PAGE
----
But Sater was persistent, and eventually, against my better judgment, I agreed that I would bring the deal to Mr. Trump’s attention. To my surprise, Mr. Trump was receptive and suggested I meet with Sater, although not at the office.

“You can meet him at a restaurant. Whatever you do, don’t order the sushi” were Mr. Trump’s final words to me. I wish I had taken his advice.

Chapter 9: The one down the hall

It was late in the afternoon one August day that I was called to Mr. Trump’s private office in Trump Tower. The message came just before lunch and I hurried up to the 26th floor from my office in the basement, taking the stairs to avoid the security cameras in the elevators, as Mr. Trump had requested. That probably should have been a tip-off that something wasn’t quite right, but after I stood outside the door to his office for several hours I was feeling a little groggy.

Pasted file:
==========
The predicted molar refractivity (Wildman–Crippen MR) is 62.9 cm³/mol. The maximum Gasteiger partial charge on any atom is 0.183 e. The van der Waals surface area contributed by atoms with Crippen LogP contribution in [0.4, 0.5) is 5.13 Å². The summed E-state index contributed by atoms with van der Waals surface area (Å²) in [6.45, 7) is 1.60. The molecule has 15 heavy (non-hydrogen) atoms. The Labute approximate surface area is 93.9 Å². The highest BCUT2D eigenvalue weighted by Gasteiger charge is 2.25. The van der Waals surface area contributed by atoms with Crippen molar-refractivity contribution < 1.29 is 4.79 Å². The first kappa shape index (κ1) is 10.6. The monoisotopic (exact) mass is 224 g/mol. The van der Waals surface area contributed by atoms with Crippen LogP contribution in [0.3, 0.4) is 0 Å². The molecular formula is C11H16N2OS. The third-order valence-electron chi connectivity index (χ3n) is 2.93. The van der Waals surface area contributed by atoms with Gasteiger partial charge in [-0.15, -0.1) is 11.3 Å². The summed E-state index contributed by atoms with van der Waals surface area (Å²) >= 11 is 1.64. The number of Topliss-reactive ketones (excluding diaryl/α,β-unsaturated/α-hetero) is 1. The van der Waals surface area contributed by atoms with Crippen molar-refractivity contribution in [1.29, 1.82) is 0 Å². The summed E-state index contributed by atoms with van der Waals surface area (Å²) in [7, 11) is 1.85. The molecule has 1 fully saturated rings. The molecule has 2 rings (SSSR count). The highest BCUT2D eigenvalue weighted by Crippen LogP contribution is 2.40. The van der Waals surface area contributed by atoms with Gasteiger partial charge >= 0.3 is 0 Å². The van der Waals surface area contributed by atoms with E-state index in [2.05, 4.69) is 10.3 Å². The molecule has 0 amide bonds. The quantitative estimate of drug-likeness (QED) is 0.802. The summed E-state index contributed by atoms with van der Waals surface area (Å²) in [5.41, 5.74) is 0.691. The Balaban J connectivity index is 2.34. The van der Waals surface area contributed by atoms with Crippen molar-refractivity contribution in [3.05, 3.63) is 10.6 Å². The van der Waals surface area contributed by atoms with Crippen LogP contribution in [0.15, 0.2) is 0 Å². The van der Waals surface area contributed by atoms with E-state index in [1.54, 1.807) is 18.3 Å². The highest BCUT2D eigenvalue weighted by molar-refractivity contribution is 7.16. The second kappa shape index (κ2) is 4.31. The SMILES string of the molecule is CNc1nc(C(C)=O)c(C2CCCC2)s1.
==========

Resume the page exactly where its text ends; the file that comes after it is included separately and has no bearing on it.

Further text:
Eventually he opened the door and seemed surprised to see me there.

“What do you want, Melvin?” he asked.

“Mr. Trump,” I said. “Can I use your restroom?”

“Use the one down the hall. The key is around here somewhere. Make sure you wash your hands when you’re done.

“But I want you to take care of something first.” He showed me pictures of two women.

“I never met these women,” he said. “And even if I did, I never did anything with them. Even though I could have. When you’re a star they let you get away with anything.”

“Then as your lawyer, I can say, you have nothing to worry about,” I told him.

“Maybe we should pay them off anyway. Why don’t you take care of it?”

I was shocked.

“But, Mr. Trump, that would be an illegal campaign contribution, in violation of 52 U.S.C. 30118011 (a) 30109 (d) (1) (A) and 18 U.S.C. Are you asking me to commit an illegal act?”

“Yes. But I won’t have any recollection of it.”

Right then, alarm bells started going off in my head. But it’s hard to say no to Mr. Trump, especially when you really, really need to use the bathroom. So I agreed, on condition that I would be White House chief of staff after the election. And Mr. Trump has promised me that once I’m paroled, the job is mine. Because Mr. Trump always rewards loyalty.